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Album Review

Those old enough to have heard it for a few decades get a bit bored when presented with a new group so immersed in the '60s that there is little suspicion of contemporary influence. On this, their second LP, Vancouver's Saturnhead not only pretend no time has elapsed since Lyndon Johnson was prez, but their touring lineup even dresses in snappy, anachronistic mod suits. (If the '60s bands people admire had felt similarly, they would have recorded only 1930s-style torch songs!) Nevertheless, this is a commendatory LP, thanks to singer/writer and sole recording member Terry Miles' obvious knack. Using '90s-sounding production (the also-saving-grace of likeminded good folks such as the Lilys and Zumpano, or Britpop bands like Blur), Miles ladles out one vivacious melody after another. Like the also classical Englishman Martin Newell of Cleaners from Venus, before you can chide him for his Rutles/Dukes of Stratosphere nostalgia (Miles even pays lyrical homage to the Beatles' "And Your Bird Can Sing" on "What About Love"), you're swimming in the step-bounce of boppy grooves such as "San Francisco Suites" and the standout "N.Y. Philospophy," complete with their flourishing arrangements. Imagine the Move's "Blackberry Way," the Beatles' "Penny Lane," the Kinks' "Autumn Almanac," and the Hollies' "Then the Heartaches Begin," and you anticipate the mood. In England 1995/1996, Britpop was a commercial move, a means to climb the charts borrowing a formula, so old younger fans today have never heard its source. In North America, vigilant '60s pop seems more a reaction to the lack of songwriting and hooks — as well as the stultifying guitar rock predictability of commercial alternative and indie rock these days. The piano (and toy piano), the acoustics, door chimes, cowbell, timpani, and backing harmonies are all employed as signs of the too-reverent, but for all the right reasons. And there's talent here, too.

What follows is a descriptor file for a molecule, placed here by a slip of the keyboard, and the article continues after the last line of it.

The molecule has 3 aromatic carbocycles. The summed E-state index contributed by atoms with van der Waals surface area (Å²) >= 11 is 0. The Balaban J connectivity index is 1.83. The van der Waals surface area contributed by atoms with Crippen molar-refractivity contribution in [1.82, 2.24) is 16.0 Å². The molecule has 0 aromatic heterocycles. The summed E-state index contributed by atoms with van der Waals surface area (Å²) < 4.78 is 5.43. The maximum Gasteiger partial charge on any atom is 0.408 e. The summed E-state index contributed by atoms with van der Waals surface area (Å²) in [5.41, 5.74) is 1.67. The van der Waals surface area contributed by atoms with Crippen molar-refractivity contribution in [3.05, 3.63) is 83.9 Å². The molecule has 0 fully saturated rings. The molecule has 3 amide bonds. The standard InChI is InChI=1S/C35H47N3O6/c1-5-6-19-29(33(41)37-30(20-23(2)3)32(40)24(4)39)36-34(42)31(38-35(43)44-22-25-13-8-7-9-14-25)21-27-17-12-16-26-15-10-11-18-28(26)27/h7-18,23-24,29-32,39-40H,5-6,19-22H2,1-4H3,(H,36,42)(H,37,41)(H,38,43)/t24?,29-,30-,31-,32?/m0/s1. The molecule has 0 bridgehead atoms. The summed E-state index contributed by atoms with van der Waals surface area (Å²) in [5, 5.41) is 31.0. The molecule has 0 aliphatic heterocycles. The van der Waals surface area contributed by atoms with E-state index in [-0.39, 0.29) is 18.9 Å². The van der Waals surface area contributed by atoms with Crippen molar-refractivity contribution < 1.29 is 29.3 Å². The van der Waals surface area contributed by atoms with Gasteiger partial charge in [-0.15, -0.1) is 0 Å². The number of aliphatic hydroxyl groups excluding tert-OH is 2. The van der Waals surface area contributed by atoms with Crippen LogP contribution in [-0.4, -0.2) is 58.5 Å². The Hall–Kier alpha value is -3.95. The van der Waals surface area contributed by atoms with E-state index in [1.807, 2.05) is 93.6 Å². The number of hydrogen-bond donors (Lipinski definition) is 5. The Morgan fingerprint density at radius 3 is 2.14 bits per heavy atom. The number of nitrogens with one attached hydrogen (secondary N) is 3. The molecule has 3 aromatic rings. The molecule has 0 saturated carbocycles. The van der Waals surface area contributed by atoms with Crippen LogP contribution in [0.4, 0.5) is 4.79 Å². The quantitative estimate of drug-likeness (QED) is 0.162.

Saturnhead, California, Saturnhead
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